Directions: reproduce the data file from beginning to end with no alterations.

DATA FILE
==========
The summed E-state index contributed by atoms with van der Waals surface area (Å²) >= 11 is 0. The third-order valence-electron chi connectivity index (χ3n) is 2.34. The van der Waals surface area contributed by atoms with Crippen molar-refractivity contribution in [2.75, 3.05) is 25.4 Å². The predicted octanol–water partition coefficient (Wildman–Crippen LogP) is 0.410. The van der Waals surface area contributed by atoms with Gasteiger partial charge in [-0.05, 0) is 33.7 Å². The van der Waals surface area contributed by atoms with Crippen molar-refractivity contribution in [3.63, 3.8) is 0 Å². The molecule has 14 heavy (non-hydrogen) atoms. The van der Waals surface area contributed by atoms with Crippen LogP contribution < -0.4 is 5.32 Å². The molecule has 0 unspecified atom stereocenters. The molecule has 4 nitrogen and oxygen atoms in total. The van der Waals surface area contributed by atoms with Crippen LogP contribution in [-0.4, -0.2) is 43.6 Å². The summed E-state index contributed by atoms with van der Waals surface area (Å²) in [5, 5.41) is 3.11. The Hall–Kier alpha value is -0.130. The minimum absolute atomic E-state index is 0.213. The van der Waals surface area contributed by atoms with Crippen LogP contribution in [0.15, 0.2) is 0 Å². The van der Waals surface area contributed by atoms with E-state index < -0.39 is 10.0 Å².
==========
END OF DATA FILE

The summed E-state index contributed by atoms with van der Waals surface area (Å²) >= 11 is 0. The third-order valence-electron chi connectivity index (χ3n) is 2.34. The van der Waals surface area contributed by atoms with Crippen molar-refractivity contribution in [2.75, 3.05) is 25.4 Å². The predicted octanol–water partition coefficient (Wildman–Crippen LogP) is 0.410. The van der Waals surface area contributed by atoms with Gasteiger partial charge in [-0.05, 0) is 33.7 Å². The van der Waals surface area contributed by atoms with Crippen molar-refractivity contribution in [3.63, 3.8) is 0 Å². The molecule has 14 heavy (non-hydrogen) atoms. The van der Waals surface area contributed by atoms with Crippen LogP contribution < -0.4 is 5.32 Å². The molecule has 0 unspecified atom stereocenters. The molecule has 4 nitrogen and oxygen atoms in total. The van der Waals surface area contributed by atoms with Crippen LogP contribution in [-0.4, -0.2) is 43.6 Å². The summed E-state index contributed by atoms with van der Waals surface area (Å²) in [5, 5.41) is 3.11. The Hall–Kier alpha value is -0.130. The minimum absolute atomic E-state index is 0.213. The van der Waals surface area contributed by atoms with Crippen LogP contribution in [0.15, 0.2) is 0 Å². The van der Waals surface area contributed by atoms with E-state index < -0.39 is 10.0 Å².